The good thing about this place is also part of the bad. The good thing: not as many tourists as the "Thousand Miao Villages of Xijiang", which is basically like a Miao Disneyland minus the rides. Most of the cultural appeal has been replaced in favour of lots of shops selling indigenous handicrafts (which may or may not have been churned out by a factory somewhere, as you'll see the same items throughout the region) and snacks. BUT this is not the case here, at least as of yet anyway. There aren't hordes of tourists, but there are still plenty there.
The bad thing is that this may also be the reason why the infrastructure (parking and other public facilities) has not been built to accommodate the increased number of tourists since it first became a scenic spot over a dozen years ago. The owners of the hotels will come up to you in the parking lot and try to persuade you to stay in their place. Some will tell you that you can drive straight in and park there, but once you're in, there's pretty much only a few spots where you can make a U-turn back out. You can't even back out because there are so many other cars parked along one side of the street, leaving only one lane open for traffic.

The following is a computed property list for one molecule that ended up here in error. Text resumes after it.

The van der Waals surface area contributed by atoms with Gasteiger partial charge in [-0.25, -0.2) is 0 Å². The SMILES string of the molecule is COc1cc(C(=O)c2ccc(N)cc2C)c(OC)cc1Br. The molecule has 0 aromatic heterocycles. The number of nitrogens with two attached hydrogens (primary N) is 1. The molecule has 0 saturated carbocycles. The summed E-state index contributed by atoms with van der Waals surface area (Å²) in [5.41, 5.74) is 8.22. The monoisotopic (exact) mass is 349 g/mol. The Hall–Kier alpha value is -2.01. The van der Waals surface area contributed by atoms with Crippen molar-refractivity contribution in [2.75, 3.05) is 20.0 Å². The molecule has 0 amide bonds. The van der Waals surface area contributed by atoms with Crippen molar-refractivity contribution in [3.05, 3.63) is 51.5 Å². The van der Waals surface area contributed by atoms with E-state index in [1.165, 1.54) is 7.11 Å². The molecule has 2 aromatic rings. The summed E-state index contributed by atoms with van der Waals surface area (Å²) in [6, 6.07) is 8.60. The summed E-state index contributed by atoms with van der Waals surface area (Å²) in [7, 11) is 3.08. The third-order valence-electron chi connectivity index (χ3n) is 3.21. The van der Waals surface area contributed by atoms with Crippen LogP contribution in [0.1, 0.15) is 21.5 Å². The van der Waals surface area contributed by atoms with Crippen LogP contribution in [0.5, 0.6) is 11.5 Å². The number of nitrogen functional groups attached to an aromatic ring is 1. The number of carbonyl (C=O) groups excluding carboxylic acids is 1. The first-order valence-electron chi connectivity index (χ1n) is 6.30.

Overall, the good outweighs the bad. There's a bit of commercialism sneaking in here, but I guess that's to be expected as the locals make the shift from agriculture to tourism as the source of their livelihoods.
The scenery is honestly breathtaking. Take the cable car to the top if you don't fancy the hike (probably about an hour if you take your time), then walk back down so you can get an awesome view of the terraced field fan out in front of you.
Worth a visit before it's overrun.
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